The new Speaker of the House of Commons paid an emotional tribute to his late daughter during his acceptance speech.
Sir Lindsay Hoyle won the election to replace John Bercow as Speaker on Monday evening.
In his acceptance speech to the house, the Labour politician paid tribute to his daughter, Natalie Lewis-Hoyle, who was found dead in her bedroom at the age of 28 just before Christmas 2017.
Sir Lindsay told the Commons: "There is one person who's not here, my daughter Natalie.
“I wish she'd have been here, we all miss her as a family, no more so than her mum.
"I've got to say, she was everything to all of us, she will always be missed but she will always be in our thoughts."
Sir Lindsay said he was "truly devastated" at her death.
Ms Lewis-Hoyle, a parish councillor, died in Heybridge, Essex, on December 15, 2017.
An inquest last year into her death heard she had been in a “toxic” relationship before she died.
Her mother, Miriam Lewis, told the inquest: “When somebody is in psychological torment, you don’t get the bruises and the fat lips and the black eyes.
“She was a tiny person, a teeny, tiny person. She was a pocket rocket. She was just a whole bundle of energy.”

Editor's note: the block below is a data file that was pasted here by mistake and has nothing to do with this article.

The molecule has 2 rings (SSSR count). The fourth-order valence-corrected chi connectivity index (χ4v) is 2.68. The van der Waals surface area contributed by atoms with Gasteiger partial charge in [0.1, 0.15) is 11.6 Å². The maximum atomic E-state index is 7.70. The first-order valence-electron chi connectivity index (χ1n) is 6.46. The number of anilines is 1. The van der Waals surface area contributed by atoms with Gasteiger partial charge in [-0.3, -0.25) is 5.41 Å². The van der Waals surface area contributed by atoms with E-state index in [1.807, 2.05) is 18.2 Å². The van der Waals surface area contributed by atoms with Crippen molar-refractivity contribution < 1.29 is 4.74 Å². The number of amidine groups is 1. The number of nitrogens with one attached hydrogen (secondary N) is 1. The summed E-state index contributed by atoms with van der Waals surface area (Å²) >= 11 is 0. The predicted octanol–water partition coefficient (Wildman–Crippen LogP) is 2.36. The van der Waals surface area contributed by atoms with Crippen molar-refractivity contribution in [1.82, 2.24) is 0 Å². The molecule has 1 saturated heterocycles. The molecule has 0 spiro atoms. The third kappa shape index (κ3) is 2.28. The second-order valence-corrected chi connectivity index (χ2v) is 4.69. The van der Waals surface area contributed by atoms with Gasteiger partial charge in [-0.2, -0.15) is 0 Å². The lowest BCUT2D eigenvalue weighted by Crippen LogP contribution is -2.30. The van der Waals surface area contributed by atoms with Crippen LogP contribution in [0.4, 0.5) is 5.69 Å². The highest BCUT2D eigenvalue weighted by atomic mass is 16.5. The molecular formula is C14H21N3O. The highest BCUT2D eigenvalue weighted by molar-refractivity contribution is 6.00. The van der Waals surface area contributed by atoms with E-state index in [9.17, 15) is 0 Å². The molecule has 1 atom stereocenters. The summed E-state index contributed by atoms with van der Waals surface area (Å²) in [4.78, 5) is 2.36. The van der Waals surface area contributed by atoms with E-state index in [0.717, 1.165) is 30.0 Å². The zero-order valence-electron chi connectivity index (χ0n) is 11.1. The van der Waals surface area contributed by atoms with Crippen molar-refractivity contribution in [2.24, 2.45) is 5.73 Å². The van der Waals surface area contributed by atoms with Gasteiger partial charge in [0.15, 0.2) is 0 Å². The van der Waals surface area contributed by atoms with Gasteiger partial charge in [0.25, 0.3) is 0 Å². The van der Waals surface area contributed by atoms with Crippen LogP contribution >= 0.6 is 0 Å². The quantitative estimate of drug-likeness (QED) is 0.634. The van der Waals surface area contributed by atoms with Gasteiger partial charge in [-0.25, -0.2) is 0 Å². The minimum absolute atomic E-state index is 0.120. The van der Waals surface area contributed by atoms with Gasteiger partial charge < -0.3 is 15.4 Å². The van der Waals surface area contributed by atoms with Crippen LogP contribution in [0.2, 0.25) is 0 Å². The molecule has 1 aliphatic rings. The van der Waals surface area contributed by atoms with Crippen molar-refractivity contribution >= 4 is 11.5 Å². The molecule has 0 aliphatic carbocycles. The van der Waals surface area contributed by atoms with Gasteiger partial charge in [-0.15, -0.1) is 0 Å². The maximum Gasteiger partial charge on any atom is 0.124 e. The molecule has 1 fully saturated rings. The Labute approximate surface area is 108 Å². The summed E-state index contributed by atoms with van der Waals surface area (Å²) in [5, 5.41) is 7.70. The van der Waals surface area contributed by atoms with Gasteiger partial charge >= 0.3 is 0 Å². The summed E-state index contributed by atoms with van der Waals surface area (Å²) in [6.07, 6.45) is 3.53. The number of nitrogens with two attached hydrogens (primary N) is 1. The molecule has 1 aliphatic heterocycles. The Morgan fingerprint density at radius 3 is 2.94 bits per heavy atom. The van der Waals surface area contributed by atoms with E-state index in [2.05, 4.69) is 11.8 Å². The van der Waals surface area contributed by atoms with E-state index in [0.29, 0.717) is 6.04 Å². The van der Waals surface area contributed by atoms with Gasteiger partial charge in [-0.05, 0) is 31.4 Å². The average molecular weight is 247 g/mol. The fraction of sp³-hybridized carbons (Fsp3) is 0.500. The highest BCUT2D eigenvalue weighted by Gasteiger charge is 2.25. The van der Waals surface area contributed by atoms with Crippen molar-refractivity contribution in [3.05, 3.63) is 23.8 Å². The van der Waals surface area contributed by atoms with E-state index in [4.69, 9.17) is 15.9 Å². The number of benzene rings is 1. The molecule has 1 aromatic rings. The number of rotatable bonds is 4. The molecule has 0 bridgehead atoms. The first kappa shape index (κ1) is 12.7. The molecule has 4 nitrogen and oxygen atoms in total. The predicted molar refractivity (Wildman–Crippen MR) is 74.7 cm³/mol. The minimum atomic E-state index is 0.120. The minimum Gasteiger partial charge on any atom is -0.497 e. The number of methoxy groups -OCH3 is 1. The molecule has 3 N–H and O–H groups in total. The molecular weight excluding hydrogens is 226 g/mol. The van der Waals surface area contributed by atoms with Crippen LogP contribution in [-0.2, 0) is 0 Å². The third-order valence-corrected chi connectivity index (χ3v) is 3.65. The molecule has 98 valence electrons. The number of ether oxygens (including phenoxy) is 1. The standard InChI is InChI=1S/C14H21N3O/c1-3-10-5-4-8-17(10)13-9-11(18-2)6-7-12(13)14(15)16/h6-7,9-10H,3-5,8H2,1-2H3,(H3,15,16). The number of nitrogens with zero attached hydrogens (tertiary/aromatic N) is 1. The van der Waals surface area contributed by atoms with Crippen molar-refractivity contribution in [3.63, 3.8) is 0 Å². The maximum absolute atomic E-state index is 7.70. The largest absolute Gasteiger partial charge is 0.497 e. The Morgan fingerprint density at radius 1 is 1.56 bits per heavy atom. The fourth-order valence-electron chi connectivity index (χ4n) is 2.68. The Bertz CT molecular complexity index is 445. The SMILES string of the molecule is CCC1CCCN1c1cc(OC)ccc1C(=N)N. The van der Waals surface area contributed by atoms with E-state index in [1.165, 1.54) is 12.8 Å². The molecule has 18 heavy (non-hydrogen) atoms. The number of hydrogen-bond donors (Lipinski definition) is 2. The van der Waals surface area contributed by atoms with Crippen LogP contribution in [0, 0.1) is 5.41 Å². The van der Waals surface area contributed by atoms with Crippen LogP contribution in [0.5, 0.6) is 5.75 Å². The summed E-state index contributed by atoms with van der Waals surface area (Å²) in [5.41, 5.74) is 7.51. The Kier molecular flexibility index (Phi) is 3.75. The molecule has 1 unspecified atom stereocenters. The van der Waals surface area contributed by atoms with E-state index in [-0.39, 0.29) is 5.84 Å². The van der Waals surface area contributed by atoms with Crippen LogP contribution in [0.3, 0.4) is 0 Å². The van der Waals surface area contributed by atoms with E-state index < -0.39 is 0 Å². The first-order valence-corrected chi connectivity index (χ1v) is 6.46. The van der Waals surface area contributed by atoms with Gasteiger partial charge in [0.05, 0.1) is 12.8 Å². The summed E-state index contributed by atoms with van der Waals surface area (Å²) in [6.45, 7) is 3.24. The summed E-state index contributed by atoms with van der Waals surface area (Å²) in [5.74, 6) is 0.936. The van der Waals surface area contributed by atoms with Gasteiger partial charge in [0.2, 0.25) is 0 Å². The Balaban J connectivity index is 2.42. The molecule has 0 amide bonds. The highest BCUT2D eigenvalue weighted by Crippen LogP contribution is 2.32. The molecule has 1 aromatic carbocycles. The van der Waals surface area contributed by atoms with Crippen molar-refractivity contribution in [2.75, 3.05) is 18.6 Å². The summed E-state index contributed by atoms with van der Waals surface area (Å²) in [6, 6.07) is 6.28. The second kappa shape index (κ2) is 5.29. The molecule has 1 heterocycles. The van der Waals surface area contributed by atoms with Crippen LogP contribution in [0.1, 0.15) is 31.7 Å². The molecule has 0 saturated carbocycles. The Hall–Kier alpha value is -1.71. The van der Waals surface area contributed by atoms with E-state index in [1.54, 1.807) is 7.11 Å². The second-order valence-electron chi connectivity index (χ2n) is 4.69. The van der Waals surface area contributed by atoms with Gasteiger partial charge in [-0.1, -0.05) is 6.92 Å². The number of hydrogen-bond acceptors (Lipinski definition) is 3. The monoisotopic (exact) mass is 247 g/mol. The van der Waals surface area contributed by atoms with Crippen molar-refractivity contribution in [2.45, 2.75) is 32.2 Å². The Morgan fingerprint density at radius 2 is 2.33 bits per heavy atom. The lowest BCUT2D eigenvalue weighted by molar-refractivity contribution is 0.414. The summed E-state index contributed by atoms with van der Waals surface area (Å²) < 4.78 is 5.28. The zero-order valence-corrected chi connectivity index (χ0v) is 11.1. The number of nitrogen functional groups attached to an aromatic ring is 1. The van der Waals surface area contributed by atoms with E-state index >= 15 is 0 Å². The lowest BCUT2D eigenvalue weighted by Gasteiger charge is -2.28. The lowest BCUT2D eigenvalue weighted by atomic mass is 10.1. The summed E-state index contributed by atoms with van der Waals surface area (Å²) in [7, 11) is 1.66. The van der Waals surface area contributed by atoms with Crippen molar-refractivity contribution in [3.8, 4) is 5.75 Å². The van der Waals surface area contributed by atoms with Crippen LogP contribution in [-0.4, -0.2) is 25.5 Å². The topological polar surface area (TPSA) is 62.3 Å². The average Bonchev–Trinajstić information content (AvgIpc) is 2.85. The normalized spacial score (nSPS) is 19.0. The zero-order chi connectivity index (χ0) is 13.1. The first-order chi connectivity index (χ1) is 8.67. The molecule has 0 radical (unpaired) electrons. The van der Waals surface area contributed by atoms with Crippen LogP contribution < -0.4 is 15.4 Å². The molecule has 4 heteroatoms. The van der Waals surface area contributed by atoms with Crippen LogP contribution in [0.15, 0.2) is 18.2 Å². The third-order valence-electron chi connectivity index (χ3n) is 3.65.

Sir Lindsay told the inquest: “She was a person that loved life. She was life. She brought life to everybody.”
The coroner recorded an open conclusion.
Her death was raised in the House of Commons in May 2018 by her MP, John Whittingdale, who said she had been “in a coercive relationship and suffering mental abuse through what is known as gaslighting”.
Sir Lindsay, the former Deputy Speaker, received more than 50% of votes in the fourth ballot of MPs, defeating his party colleague Chris Bryant. He received 325 votes to Mr Bryant's 213.
Speakers must be politically impartial, meaning Sir Lindsay will be required to resign from the Labour Party in order to carry out his duties.
He said: "I want to hopefully show that the experience I've shown previously will continue. As I've promised, I will be neutral, I will be transparent.
Sir Lindsay said he wanted the Commons to be "once again a great respected House, not just in here but across the world".
He added: "It's the envy, and we've got to make sure that tarnish is polished away, that the respect and tolerance that we expect from everyone who works in here will be shown and we'll keep that in order."